Nearly five years ago, I lead this “Enough” study with my very first congregation in Marengo. I remember vividly how I had planned out the whole series and had all of my notes ready to go for Sunday morning. I had sat down to start writing about the American dream and how our quest to have it all has taken so much away from our lives…. when an earthquake hit the island of Haiti.
And suddenly, it didn’t seem so hard to put things in perspective.
Every simple convenience and item in my home seemed like an overwhelming blessing when I began to think of the lives of missionaries and doctors and orphans and moms and dads who had just lost everything.
I had a friend whose parents were working at a hospital in Haiti at the time. Her parents were okay and her mom wrote to her in an email:
Hospital Ste. Croix is standing. John and I are fine. The administration building collapsed, and our apartment collapsed under the story above. We have nothing we brought with us to Haiti… Someone who was here gave me some shoes, and I found another pair of reading glasses that will work, so I have what I need.
Those lines just struck me.
“we have nothing we brought with us to Haiti… but someone gave me some shoes and I found a pair of reading glasses, so I have what I need.”
We may not experience earthquakes, but that doesn’t mean our lives are completely stable and worry free.
when the ground beneath your feet begins to shake…
When you lose your footing…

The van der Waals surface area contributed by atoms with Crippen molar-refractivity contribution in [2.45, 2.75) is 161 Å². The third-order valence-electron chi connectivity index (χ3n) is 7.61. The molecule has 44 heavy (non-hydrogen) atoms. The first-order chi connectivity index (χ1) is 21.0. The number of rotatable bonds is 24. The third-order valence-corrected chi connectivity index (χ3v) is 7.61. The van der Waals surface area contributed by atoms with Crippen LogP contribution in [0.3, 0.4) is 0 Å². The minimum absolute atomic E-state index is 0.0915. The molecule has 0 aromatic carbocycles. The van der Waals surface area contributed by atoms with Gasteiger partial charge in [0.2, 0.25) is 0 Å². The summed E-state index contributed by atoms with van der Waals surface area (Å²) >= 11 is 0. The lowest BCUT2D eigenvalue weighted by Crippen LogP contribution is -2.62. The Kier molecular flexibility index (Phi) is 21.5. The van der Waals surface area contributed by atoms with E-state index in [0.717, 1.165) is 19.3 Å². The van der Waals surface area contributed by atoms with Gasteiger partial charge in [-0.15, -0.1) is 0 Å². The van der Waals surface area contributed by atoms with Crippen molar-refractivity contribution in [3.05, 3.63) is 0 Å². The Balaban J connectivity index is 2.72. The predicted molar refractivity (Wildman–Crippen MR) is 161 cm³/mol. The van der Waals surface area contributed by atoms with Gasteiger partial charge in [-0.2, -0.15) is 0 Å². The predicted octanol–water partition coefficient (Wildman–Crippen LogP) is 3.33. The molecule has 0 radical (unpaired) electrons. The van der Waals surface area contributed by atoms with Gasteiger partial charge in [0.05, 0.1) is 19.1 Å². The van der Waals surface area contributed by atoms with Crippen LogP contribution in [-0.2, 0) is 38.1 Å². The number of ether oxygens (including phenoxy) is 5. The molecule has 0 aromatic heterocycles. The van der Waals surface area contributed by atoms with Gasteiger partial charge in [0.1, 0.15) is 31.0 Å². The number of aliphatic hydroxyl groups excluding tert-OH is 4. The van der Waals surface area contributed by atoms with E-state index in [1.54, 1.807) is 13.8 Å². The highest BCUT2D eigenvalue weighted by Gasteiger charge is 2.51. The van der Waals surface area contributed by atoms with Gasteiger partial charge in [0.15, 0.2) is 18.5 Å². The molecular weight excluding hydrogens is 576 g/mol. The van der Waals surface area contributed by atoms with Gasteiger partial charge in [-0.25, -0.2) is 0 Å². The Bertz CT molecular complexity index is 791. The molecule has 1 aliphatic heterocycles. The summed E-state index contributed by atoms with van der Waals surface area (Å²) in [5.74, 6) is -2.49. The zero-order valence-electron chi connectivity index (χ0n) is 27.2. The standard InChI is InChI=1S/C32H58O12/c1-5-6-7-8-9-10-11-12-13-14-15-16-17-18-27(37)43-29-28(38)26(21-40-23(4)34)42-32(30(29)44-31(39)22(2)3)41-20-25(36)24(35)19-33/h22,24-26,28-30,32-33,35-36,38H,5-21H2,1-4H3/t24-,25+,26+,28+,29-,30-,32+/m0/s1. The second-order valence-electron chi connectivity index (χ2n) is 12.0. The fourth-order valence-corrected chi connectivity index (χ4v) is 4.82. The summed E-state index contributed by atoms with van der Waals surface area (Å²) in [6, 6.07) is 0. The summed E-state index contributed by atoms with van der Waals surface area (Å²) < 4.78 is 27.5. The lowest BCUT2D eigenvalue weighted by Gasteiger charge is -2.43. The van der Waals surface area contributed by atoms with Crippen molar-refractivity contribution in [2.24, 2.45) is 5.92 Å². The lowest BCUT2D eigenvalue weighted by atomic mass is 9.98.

When everything seems to fall apart…
When that happens we start to ask questions about what is it that we really need and what are we going to rely upon.
Now, that may have been a more humorous look at this idea of instability but I think that each of us could probably find ourselves somewhere in that sketch.
We put all of our hope and faith and trust into the things of this world… our homes, our jobs, the stock market, and we don’t often pause to think about whether or not we are making the best decisions.
We over extend ourselves and work more hours to make more money so we can have more stuff.
Some statistics from Adam Hamilton’s “Enough” stuck out to me.
Did you know that the average American home went from 1660 square feet in 1973 to 2400 square feet in 2004?
Did you know that there is estimated to be around 2 billion – yes, billion with a b- 2 billion square feet of self-storage space in America? We have so much stuff that we don’t even know what to do with it or where we will put it.
And to get all of that space and all of the stuff to fill it, we have exploited our credit systems… and our credit systems have exploited us.
In the past twenty years, the average credit card debt in our country rose from $3,000 a person to $9,000 a person.
It’s like we have a gaping hole in our lives that we aren’t quite sure how to fill. So we try to fill it with money and possessions.
We try to build our lives upon these things and forget that the economic systems of this world are just shifting sands.
And so when the sands shift, when the rug gets pulled out from under us, we don’t have a firm footing. We have put all of our faith and trust into our things… instead of our God.
Adam Hamilton reminds us that the core of our most recent financial crisis is the extension and abuse of credit.
The very word credit comes from the Latin word credo, which means “I believe” or “I trust.”
By extending credit to us, our home mortgage companies and stores and the credit card companies believe and trust that we will pay them back for the money extended to us.
But too often, we have treated this credit as something that we believe and trust in… we believe it will always be there, that there is always more to borrow, that it is the answer to all of our problems.
We believe in our credit, more than we do our God. And as we do so, we find ourselves building on an insecure foundation that is moments away from collapse.